By Todd Shickel, vice president of business development, Elements Financial

Are you noticing that the workplace concept of “financial wellness” is becoming trendy?

Elements Financial has worked in the financial wellness space with employers since 1930 – long before it was popular – when we began our “at work” banking partnership with Eli Lilly and Company. It was during the Great Depression when our organization was founded to protect employees from the street lenders of that time.

Fast forward to modern day and Elements is serving more than 80 companies, both locally and nationally. This experience has led us to know there are many things decision-makers must take into account when selecting a financial wellness partner to support their employees. The relationship you and your employees will have with a financial institution is based on much more than just rates and fees. Although pricing is always an important part of the discussion, what else should you ask about? For starters, here are five things to keep in mind when deciding which bank or credit union you will endorse for your employees:

  1. Financial wellness expertise: What does the institution bring to the table in terms of subject matter expertise? You’ll want a partner that is dedicated to empowering your employees with knowledge to improve their financial lives. Ask for examples of educational programming that will be available to your employees on-site.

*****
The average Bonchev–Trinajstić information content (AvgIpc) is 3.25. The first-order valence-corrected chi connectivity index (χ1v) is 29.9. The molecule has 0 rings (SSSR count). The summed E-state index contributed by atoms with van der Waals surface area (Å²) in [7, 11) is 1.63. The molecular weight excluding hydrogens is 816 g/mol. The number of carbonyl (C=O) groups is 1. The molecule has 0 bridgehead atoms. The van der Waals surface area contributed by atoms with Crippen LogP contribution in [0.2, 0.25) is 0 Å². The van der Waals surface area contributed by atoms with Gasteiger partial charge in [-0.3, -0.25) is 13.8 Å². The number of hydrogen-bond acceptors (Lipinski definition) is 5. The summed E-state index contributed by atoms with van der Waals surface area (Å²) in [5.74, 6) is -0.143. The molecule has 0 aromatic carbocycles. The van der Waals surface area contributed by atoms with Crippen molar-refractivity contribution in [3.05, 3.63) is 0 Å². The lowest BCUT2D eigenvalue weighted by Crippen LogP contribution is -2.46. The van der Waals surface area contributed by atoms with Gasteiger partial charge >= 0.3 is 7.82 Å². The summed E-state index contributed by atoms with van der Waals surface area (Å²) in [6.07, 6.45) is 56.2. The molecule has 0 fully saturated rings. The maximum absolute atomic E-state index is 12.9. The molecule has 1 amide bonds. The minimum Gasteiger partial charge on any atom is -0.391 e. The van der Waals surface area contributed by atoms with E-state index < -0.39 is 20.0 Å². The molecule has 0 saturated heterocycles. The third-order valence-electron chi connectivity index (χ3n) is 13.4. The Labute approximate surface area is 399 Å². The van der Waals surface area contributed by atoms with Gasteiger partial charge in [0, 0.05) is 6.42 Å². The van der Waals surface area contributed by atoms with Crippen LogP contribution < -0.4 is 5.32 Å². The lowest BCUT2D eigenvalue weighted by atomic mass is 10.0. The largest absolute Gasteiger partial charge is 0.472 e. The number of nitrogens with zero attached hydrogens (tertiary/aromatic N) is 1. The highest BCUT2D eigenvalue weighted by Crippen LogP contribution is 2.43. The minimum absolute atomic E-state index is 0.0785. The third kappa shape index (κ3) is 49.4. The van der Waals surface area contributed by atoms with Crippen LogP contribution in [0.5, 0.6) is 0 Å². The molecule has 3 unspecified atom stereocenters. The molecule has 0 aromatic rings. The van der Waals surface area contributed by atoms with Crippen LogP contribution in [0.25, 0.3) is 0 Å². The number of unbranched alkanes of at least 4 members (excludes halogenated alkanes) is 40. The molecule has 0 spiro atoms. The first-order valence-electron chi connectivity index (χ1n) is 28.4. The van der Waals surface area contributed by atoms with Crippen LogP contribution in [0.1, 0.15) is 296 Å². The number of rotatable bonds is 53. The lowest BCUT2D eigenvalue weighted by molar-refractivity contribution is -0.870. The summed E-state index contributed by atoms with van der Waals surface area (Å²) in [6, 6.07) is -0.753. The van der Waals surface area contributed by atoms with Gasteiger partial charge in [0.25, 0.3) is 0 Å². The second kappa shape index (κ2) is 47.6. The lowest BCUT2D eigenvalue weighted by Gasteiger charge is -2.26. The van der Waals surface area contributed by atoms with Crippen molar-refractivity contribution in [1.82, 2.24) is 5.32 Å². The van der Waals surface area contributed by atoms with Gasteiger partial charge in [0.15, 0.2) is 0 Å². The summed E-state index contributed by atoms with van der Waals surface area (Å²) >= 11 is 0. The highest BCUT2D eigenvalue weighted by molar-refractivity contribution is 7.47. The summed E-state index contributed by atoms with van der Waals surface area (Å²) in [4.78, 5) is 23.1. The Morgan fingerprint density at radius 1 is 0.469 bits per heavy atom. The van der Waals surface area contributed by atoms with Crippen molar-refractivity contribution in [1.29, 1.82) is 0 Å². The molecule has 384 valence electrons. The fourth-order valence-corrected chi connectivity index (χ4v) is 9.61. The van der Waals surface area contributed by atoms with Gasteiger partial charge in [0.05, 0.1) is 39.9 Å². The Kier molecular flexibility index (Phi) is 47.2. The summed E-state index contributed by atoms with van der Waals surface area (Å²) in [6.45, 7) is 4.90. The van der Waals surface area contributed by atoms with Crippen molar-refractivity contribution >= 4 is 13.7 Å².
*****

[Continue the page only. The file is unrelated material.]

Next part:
2. Support for your HR/benefits/payroll team: Your HR team is busy and pulled in many different directions. It will need support from your financial institution. Can that financial institution provide assistance in promoting programs? How would it handle a health savings account rollout?
  3. Technology: You may have highly-savvy employees, just the opposite or, as in most cases, a blend across the board. You’ll want to see dynamic, yet user-friendly examples of Internet and mobile banking. Ask for a demo. As a pre-screen, visit the institution’s web site to get a sense for its style. Is it modern or dated?
  4. Access: Whether your company is local only or global, access is one of the most important elements to consider. What are the different ways your employees can get to their money? The options should extend well beyond physical branches. How can they access live support and is it available 24/7?
  5. Product solutions: Many institutions will have comparable products and services. Are the institution’s products designed to foster your employees’ financial wellness? Are the terms, conditions and rates structured to support your employees and lead them to their goals?

As time-tested experts in financial wellness, we can help you sort through our questions above: Does financial wellness work? What exactly is it to your company?

Please contact me at Elements to continue this financial wellness conversation:
(317) 524-5143 or tshickel@elements.org.